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Chad presidential vote set to end military rule

Chad is set to become the first of Africa’s current junta-led states to move to democratic rule with Monday’s presidential vote.

It will end a three-year transition imposed after the sudden death of long-serving leader Idriss Deby Itno while fighting rebels.

But as his son, and successor, Gen Mahamat Déby is one of the favourites to win, there is some scepticism about whether this will bring about change.

Prime Minister Succès Masra is among his nine challengers and is seen as his biggest rival.

Ten other politicians who had been hoping to run, including two prominent figures, Nassour Ibrahim Neguy Koursami and Rakhis Ahmat Saleh, were excluded by the constitutional council because of “irregularities”. For example, Mr Koursami was accused of forgery.

But some have argued that the decision to bar certain people was politically motivated.

Another potential opponent, Yaya Dillo, was killed by security forces in February while allegedly leading an attack on the National Security Agency in the capital, N’Djamena.

Activists have called for a boycott of the election that they termed a ploy to lend a sheen of democratic legitimacy to the Deby dynasty.

Many are still in exile following a deadly crackdown on opponents following protests in October 2022.

Nevertheless, Chad’s election is a milestone for countries in West and Central Africa that have fallen under military rule since a spate of coups began in 2020.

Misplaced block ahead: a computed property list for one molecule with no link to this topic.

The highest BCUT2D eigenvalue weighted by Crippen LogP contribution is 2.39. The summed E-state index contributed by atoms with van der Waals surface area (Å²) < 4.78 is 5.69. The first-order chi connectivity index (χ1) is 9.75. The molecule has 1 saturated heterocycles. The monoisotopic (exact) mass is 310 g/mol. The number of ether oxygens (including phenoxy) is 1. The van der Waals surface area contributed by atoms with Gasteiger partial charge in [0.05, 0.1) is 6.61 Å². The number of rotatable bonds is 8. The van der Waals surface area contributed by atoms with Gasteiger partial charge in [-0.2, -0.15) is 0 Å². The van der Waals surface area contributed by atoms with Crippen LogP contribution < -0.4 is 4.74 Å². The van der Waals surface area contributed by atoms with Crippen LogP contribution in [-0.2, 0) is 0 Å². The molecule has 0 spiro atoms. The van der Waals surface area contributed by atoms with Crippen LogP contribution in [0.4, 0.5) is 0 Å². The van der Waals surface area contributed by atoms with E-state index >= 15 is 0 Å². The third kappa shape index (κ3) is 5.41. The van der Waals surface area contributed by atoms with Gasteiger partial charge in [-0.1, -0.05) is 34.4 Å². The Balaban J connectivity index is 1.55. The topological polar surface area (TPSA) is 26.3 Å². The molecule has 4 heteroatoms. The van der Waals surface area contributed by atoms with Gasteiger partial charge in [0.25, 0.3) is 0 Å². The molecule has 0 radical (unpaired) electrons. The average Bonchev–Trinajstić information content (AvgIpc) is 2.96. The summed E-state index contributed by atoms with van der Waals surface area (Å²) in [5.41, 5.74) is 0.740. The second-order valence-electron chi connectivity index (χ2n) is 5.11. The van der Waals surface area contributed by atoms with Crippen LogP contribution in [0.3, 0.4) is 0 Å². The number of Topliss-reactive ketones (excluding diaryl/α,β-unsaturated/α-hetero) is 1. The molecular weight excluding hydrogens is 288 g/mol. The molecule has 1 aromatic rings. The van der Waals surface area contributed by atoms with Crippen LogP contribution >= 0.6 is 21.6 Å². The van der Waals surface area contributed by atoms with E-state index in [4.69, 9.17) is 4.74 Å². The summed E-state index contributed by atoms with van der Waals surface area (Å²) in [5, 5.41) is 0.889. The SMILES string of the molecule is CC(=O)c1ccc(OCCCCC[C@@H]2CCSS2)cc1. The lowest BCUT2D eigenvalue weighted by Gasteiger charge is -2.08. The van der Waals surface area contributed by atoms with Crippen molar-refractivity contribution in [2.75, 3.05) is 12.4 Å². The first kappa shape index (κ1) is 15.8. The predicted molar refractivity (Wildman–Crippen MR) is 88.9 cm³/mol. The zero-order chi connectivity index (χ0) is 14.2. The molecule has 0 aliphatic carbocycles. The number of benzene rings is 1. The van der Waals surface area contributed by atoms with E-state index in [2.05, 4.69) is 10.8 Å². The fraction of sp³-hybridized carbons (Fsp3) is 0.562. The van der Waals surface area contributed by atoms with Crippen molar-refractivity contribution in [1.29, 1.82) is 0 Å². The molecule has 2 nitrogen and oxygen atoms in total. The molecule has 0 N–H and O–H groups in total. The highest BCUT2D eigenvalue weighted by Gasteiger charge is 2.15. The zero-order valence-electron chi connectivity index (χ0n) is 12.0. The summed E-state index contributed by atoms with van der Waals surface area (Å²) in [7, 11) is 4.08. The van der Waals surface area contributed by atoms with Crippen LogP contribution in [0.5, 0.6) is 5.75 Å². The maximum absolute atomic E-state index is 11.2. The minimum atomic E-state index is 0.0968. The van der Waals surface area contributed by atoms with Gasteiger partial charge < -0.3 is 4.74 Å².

It may serve as a template for juntas seeking to maintain political influence after first coming to power illegitimately.

The oil-exporting country of nearly 18 million people has not had a free-and-fair transfer of power since independence from France in 1960.

Idriss Déby overthrew Hissène Habré in 1990 and remained in charge for the following three decades until his battlefield death in April 2021 at the age of 68.

His son, now 40, took over in what opponents described as a constitutional coup and initially pledged to stay on as interim leader for just 18 months, a period that was later extended. He also said that he would not run for president.

Gen Déby has tried to dismiss concerns that he is part of a dynasty.

“If I am elected, I will serve my five-year term and at the end of my term, it will be up to the people to judge me. As for a dynasty, our constitution is very clear – a candidate cannot serve more than two successive terms, “ he told the France 24 TV channel.

Mr Masra, who is also 40, was named prime minister by Gen Déby in January after a deal was brokered to mend political fractures from the October 2022 protests.

The economist has been accused by some of betraying the opposition but he has dismissed rumours of a secret post-election power-sharing agreement with Gen Déby.

He has urged Chadians to vote for him to end six decades of “obscurity” and “darkness”.

People are desperate for change in Chad.

But when it comes to the vote, there is a mixture of hope and despair.

Hope that this vote, whoever wins, could spark a new era of young leadership in the country, but despair as over the past three decades, life has become tougher for many in the country.

The results are expected to be released by 21 May, but a second round could be held in June if no candidate gains more than 50% of the vote in the first round.


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